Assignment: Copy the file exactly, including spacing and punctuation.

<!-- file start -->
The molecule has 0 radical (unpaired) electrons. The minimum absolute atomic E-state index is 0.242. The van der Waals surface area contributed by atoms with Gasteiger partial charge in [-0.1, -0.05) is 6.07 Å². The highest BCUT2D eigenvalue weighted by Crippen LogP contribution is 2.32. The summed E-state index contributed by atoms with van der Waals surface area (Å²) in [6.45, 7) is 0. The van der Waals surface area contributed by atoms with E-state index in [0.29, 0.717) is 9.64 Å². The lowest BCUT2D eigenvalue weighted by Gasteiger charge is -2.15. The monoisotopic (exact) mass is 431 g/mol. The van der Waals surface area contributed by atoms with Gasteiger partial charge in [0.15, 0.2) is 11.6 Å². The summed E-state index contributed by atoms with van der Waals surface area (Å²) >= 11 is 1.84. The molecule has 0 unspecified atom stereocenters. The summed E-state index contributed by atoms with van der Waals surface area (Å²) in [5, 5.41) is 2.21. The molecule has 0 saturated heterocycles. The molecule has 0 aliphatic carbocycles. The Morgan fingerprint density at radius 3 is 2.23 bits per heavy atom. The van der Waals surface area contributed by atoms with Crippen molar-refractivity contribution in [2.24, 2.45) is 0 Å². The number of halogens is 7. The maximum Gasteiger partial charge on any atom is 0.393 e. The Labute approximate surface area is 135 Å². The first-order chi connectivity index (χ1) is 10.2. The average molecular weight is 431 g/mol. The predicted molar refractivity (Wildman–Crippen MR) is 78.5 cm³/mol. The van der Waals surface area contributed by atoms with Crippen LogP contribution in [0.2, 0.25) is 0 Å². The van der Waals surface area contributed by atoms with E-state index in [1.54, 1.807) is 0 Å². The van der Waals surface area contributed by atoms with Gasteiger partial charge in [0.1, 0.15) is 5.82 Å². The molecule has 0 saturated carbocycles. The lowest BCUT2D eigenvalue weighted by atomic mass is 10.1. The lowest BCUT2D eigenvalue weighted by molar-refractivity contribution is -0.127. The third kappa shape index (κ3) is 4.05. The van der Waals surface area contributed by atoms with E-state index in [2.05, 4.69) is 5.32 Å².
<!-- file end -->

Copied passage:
The molecule has 0 radical (unpaired) electrons. The minimum absolute atomic E-state index is 0.242. The van der Waals surface area contributed by atoms with Gasteiger partial charge in [-0.1, -0.05) is 6.07 Å². The highest BCUT2D eigenvalue weighted by Crippen LogP contribution is 2.32. The summed E-state index contributed by atoms with van der Waals surface area (Å²) in [6.45, 7) is 0. The van der Waals surface area contributed by atoms with E-state index in [0.29, 0.717) is 9.64 Å². The lowest BCUT2D eigenvalue weighted by Gasteiger charge is -2.15. The monoisotopic (exact) mass is 431 g/mol. The van der Waals surface area contributed by atoms with Gasteiger partial charge in [0.15, 0.2) is 11.6 Å². The summed E-state index contributed by atoms with van der Waals surface area (Å²) >= 11 is 1.84. The molecule has 0 unspecified atom stereocenters. The summed E-state index contributed by atoms with van der Waals surface area (Å²) in [5, 5.41) is 2.21. The molecule has 0 saturated heterocycles. The molecule has 0 aliphatic carbocycles. The Morgan fingerprint density at radius 3 is 2.23 bits per heavy atom. The van der Waals surface area contributed by atoms with Crippen molar-refractivity contribution in [2.24, 2.45) is 0 Å². The number of halogens is 7. The maximum Gasteiger partial charge on any atom is 0.393 e. The Labute approximate surface area is 135 Å². The first-order chi connectivity index (χ1) is 10.2. The average molecular weight is 431 g/mol. The predicted molar refractivity (Wildman–Crippen MR) is 78.5 cm³/mol. The van der Waals surface area contributed by atoms with Crippen LogP contribution in [0.2, 0.25) is 0 Å². The van der Waals surface area contributed by atoms with E-state index in [1.54, 1.807) is 0 Å². The van der Waals surface area contributed by atoms with Gasteiger partial charge in [0.1, 0.15) is 5.82 Å². The molecule has 0 saturated carbocycles. The lowest BCUT2D eigenvalue weighted by atomic mass is 10.1. The lowest BCUT2D eigenvalue weighted by molar-refractivity contribution is -0.127. The third kappa shape index (κ3) is 4.05. The van der Waals surface area contributed by atoms with E-state index in [2.05, 4.69) is 5.32 Å².